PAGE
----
In the midst of the Vietnam quagmire, Vermont Republican Sen. George Aiken offered some sound advice for handling the war: Declare victory and get out. The president would have been wise to listen.

The same advice works for Gov. LePage on the issue of a pair of proposals linked by legislative Democrats and likely heading his way for a signature. The combined bill would pay back the state’s hospitals for previously delivered Medicaid services and accept federal money to expand Medicaid to nearly 70,000 uninsured adults.

Declaring victory should be easy because this would be a big win for the state. It would result in low-wage workers who could never afford to buy health insurance on their own being able to see a doctor. It would lower hospital costs for overuse of emergency departments and bad debt and charity care. And it would spend millions of federal dollars in Maine communities, stimulating economic activity and creating jobs.


As big a win as it would be for Maine, the Democrats’ proposal would also be a personal victory for Gov. LePage. He would get his way on paying back the entire hospital debt, freeing up federal matching funds, pumping $480 million into the Maine economy. It was an issue the governor campaigned on in 2010, and one he would probably like to campaign on again in 2014.

He convinced lawmakers that the payment should be made in one lump sum and not over time. He got his way on the source of the money to pay off the debt — a renegotiated liquor contract — and also the mechanism to raise it, which is a revenue bond.

This could be a rare moment when Maine’s divided government shows the nation how parties that are miles apart ideologically can act for the good of the people. We hope Gov. LePage will sign the combined bills, but he has not given us much reason for optimism.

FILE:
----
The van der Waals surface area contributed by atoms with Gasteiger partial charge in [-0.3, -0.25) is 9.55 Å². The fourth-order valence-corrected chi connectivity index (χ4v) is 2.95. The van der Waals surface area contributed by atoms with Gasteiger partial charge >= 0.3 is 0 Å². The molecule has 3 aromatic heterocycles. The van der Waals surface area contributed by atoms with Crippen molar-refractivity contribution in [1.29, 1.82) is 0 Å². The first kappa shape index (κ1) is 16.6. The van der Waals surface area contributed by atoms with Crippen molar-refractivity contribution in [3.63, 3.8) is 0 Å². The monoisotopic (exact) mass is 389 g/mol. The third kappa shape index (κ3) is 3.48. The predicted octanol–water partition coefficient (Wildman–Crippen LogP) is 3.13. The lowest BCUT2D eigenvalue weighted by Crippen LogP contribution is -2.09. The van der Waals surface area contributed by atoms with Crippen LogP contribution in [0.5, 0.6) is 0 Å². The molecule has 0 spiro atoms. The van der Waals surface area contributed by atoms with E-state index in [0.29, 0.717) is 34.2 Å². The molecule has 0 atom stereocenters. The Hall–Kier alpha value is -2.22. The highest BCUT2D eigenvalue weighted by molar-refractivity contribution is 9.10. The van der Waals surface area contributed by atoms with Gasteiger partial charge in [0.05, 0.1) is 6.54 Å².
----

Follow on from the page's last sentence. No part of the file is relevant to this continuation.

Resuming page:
Instead, the governor and his Republican allies in the Legislature are making arguments against expanding eligibility for Medicaid (called Maine-Care here). They are on a dangerous road that risks hurting the very institutions that LePage says he wants to help.

The governor has argued that the people who would receive coverage are, for the most part, single adults. He’s right, but so what? They still need health care, and they won’t be able to afford insurance on their low incomes. These are, in many cases, people with jobs and people who earn less than $15,856 a year. They don’t qualify for public assistance but will almost certainly end up in a hospital someday with no ability to pay.

The governor has also charged that these same people would be eligible for subsidized coverage under “Obamacare” when federal exchanges open at the start of 2014. But this is not the case.

Few people in this income bracket would be able to afford insurance, even with a partial federal subsidy. Refusing to change the guidelines for Medicaid eligibility in Maine would not be choosing one form of health coverage over another; it would be denying them coverage outright.

And the Republicans charge that even if the federal government is paying 100 percent of the added cost in the first three years and no less than 90 percent after that, expansion would create an added cost burden for the state. But they can’t back this up.

In fact, the Legislature’s nonpartisan Office of Fiscal and Program Review, which reviews the fiscal impact of all legislation, has determined that the state would save money. In addition to insuring new people on the federal tab, Maine would receive 100 percent support for people currently insured under MaineCare, whose coverage now draws a 60 percent federal match.


That would result in $8.6 million a year for the first three years. Under the Affordable Care Act, the federal government would pay 75 percent of the administrative cost associated with the newly covered Mainers, which is projected to be $4 million.

Maine’s share of that cost is far less than the savings, making this a money-saver, not a budget-buster.

Maine people have elected a Republican governor and a Democratic-controlled Legislature. Neither party has the ability to rule without working with the other. Neither will accomplish anything by holding out for all or nothing.

Republicans should stop fighting for a minute and look at the deal they are being offered. It’s a good one.

Instead of a compromise where both sides get part of what they want, this is one where each fulfills a major policy objective that would benefit the state as a whole. This is how state government should function.

Gov. LePage should follow George Aiken’s advice: It’s time to declare victory and move on to other issues.


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